A Brief History of My Faith
by Bruce Piasecki, author of a book on competitive principles “A New Way to Wealth: The Power of Doing More with Less”
“Whoever believes in the music of words will not die but live in the traditions and memories of the great Troubadours.”
I woke this morning with this strange line echoing in my head. I am going to use it when I next perform at Caffe Lena on Saturday May 14.
It struck me as well composed, and right. I could not resist it, so I am now forced to connect that focus phrase with a brief history of my faith. I will diligently take notes on this theme until the May performance, I can promise you that.
This line just grew into my skull.
The long assertion has absolutely no relationship to the rational conversations I had with my wife yesterday, or even to the creative movie we shared called “Country Doctors” last night. This most tender love tale of doctoring in a French film I have seen is more about country life and science and doctoring than about such a claim of honor of the Troubadour. Where the hell did the phrase pop into my head as I woke this morning? It seems to have been born as a phrase from something deeper in my dreams than mere reality.
I believe in troubadours. They are more evident than even angels, or reliable mathematicians and accountants, when I am alone. They fill my books, but bigger, they are found in many other writer’s books, forming a robust community of kindred souls.
Of course, troubadours were those men, and a few women, who composed and performed lyrics in the High Middle Ages. Like a Saint Francis with a Sister Claire, they went from castle to village — in rain and snow — and sang songs of chivalry and country love as well as told elaborate stories for the kids and parents of those kids about far off places and historical events of consequence. That is the historic start of the thing that has now become more of a fable, fabulous yet real.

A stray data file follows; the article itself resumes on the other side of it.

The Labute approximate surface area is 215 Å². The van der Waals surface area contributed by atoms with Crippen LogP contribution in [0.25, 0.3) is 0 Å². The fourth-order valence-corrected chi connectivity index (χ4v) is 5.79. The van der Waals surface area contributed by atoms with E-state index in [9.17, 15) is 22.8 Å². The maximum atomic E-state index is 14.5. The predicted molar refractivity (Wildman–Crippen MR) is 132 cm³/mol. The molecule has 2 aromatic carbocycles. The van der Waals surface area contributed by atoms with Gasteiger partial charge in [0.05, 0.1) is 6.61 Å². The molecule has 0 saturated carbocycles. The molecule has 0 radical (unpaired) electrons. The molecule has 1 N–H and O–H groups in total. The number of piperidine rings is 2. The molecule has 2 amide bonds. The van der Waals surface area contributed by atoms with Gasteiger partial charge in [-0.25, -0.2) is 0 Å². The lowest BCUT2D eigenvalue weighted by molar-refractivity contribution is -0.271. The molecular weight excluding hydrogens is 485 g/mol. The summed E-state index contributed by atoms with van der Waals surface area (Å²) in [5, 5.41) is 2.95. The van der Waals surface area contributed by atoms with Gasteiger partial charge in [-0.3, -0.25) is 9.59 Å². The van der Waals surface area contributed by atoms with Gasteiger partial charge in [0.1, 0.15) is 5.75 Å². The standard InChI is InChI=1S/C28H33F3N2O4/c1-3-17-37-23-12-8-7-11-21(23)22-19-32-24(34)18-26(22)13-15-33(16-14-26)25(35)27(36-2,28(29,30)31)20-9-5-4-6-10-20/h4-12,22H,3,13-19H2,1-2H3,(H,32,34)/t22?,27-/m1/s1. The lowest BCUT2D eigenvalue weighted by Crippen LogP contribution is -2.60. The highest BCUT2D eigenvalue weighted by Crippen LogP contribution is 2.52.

When I say I believe in troubadours I mean those that live even into today, like Leonard Cohen and Bob Dylan and the many others before you. Lawyers, doctors, and business folk seem to need these troubadours, sometimes even during office hours. The lovely thing about Caffe Lena and ONE PLANET PODCAST is you can NOW experience this troubadour feeling anytime anywhere, thanks to the strange rainless certainties of the internet.
Now it is also a little disturbing that I came across this new fact on our internet: When I put the words troubadours into my search engine, what came up first was a company brand that sold Wallets and other such “Goods.”
First Law: In six short steps:
- My first premise is different, a true troubadour does it like a Bob Dylan because they must. It is basic human nature to turn a tale, tell a narrative, in something where words approach music.
- The money is inadvertently attached, in a way. Because when words approach the condition of Music they become valuable. But this money making is not key, that is why we have so many happy and poor musicians and writers. That explains the prices of concerts, readings, books, talks.
- This is the starting point in the history of my faith.
- I decided to write at age ten, when I realized I did not want to be cheated of life, like when my father died seven years before when I was three.